God had achieved His purpose with Sarah in that she bore a child of faith for Him.  She probably also felt at peace having played her assigned role.  It is a privilege to be able to take leave of this world in such a way.

Abraham, a shining light in a dark country.

Abraham had come to dwell in this country as an unknown immigrant, but by his exemplary conduct, even the heathen respected him as a prince (monarch) of God.

The people of God need to glorify his Name in being the light of the world wherever He directs their footsteps (Matt 5:16).

Regarding the piece of land he bought: although the Lord had given all of the land of Canaan to Abraham and his offspring, he was willing to pay the full purchase price for this piece of ground.  He was a fine businessman but also an honourable businessman.


Abraham wanted to ensure that Isaac would marry a believing wife and sent his servant to his God fearing relatives in Mesopotamia to find him a wife.  Isaac’s father was very rich and most girls would have been more than willing to marry him, but he waited on God though he was at least more than 36 years of age.

Isaac’s marriage was also important to God, because He wanted to build a nation for Himself.  To do that, it was important that both father and mother of each successive generation would believe in Him, so that they could raise their children in the fear of God and build up a God-fearing generation.  Such a wife was only to be found amongst Abraham’s relatives.

The Lord does not allow a Christian to marry a non-Christian.  To wait on God for the right spouse is always the best (1 Cor 7:16; 2 Cor 6:11 -18).

The “ambassador” who Abraham sent on this mission of faith, probably was his most trusted servant and spiritual friend, Eliezer (see Gen 15:2) and he had to travel up to Haran and then down towards to the present day Persian gulf with his ten camels and fellow servants to get to Nahor’s place.  Had he not been a humble man who sought God’s will and honour, his master would not have entrusted him with this very important task, as well as with so much riches.

Hearing from God.

Eliezer asked God to point out the woman of His choice to him by way of a pre-arranged sign, and God did so.  At that time  it was expected of a woman to present her container with water to strangers.  Rebecca however, did more than that and, “walked the second mile” by offering to also water the camels.  (A camel, when walking long distances, will drink as much as 50 liters of water at a time – therefore 500 liters were required for the 10 camels).   This was no small task and Rebecca displayed the attitude of a servant by offering to do it.  Eliezer was not looking for a beautiful or a rich wife for Isaac, but for a virtuous woman, a woman of character and he found such a one in Rebecca.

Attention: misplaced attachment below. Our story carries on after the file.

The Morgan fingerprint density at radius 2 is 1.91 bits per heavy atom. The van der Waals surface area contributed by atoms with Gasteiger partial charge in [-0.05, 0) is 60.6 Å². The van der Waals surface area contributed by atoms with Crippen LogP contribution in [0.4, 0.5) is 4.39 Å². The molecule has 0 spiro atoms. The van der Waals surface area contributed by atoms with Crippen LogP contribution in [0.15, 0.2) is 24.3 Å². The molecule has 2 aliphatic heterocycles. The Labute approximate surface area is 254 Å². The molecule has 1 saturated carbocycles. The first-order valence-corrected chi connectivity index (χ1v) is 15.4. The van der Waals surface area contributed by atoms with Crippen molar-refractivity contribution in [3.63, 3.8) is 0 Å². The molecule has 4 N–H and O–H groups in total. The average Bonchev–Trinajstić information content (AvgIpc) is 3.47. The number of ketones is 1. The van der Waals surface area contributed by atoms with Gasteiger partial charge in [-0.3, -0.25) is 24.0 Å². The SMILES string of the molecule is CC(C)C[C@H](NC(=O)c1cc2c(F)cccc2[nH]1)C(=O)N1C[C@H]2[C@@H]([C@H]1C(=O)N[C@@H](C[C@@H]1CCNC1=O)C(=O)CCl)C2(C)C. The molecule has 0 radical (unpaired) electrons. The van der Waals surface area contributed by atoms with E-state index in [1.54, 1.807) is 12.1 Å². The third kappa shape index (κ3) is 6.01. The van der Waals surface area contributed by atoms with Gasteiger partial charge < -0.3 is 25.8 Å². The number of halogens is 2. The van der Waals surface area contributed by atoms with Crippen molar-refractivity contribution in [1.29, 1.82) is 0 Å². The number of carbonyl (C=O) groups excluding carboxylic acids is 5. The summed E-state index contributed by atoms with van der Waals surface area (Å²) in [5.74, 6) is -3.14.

A glittering presentation by an absent bridegroom.

He then presented the girl and her family with expensive gifts.  This was not to bribe her with riches, but to convince her of the greatness of Abraham, his master, so that she would be willing to entrust herself to him.  The Lord also confirmed to Rebecca and her relatives in other ways that this matter was of Him, for indeed it was a great step of faith to accompany a group of unknown men to a distant country and there to marry a bridegroom she had never seen before and settle with him in a country she did not know.  The many camels and riches was the guarantee that he would be able to take good care of her, but then there also was Eliezer’s saintly bearing and his intimate knowledge of Abraham that said more than words could describe.  In the end, Rebecca herself had to decide whether she would accept the offer or not.  Apparently she did this without reservations.  What a romantic marriage. God is the author of romance.

Isaac: “Wow”!

In the end they were all satisfied: firstly her family, secondly Eliezer who saw her as a gift from God’s hand and lastly, Isaac the bridegroom who had waited so long for a wife.  He must also have been very pleased when she later removed her veil and he saw what a beautiful woman the old man Eliezer had selected for him.  This couple never divorced although their marriage experienced some heavy storms.

It is for a good reason that Scripture often cautions us to, “wait on the Lord”.

This account is also a picture of the Holy Spirit, sent into this world by the Father to select a bride for His Son, Jesus Christ.  Whosoever replies, “yes,” to his offer, becomes part of the heavenly romance and is on the way to the riches above.


Abraham married a second wife, Keturah (seemingly after Sarah’s death) and had another 6 sons with her.  How wonderfully had God strengthened his body.

During his lifetime, he gave gifts to the sons of his second wife and sent them away, each to a different area in order that, at his death, Isaac would be his only heir; a wise decision and action.

Ishmael conceived 12 sons who became patriarchs to 12 tribes, just as God had promised.

Abraham died at the age of 175 years and was buried with Sarah in the cave of Machpelah.  Ishmael did well by not bearing a grudge because he and his mother had been sent away from Abraham’s camp, and attended his father’s funeral, together with his half-brother, Isaac.


 Abraham had fulfilled his God given role on earth and could enter in peace into his eternal rest. Scripture devotes 13 chapters to Abraham’s battles of faith in his relocating to Canaan, the conception of Isaac and procuring of a wife for him and only half a chapter to the rest of his life, because God wants to teach us, who follow after him, how to walk by faith.  He is, as it were, the father of all believers.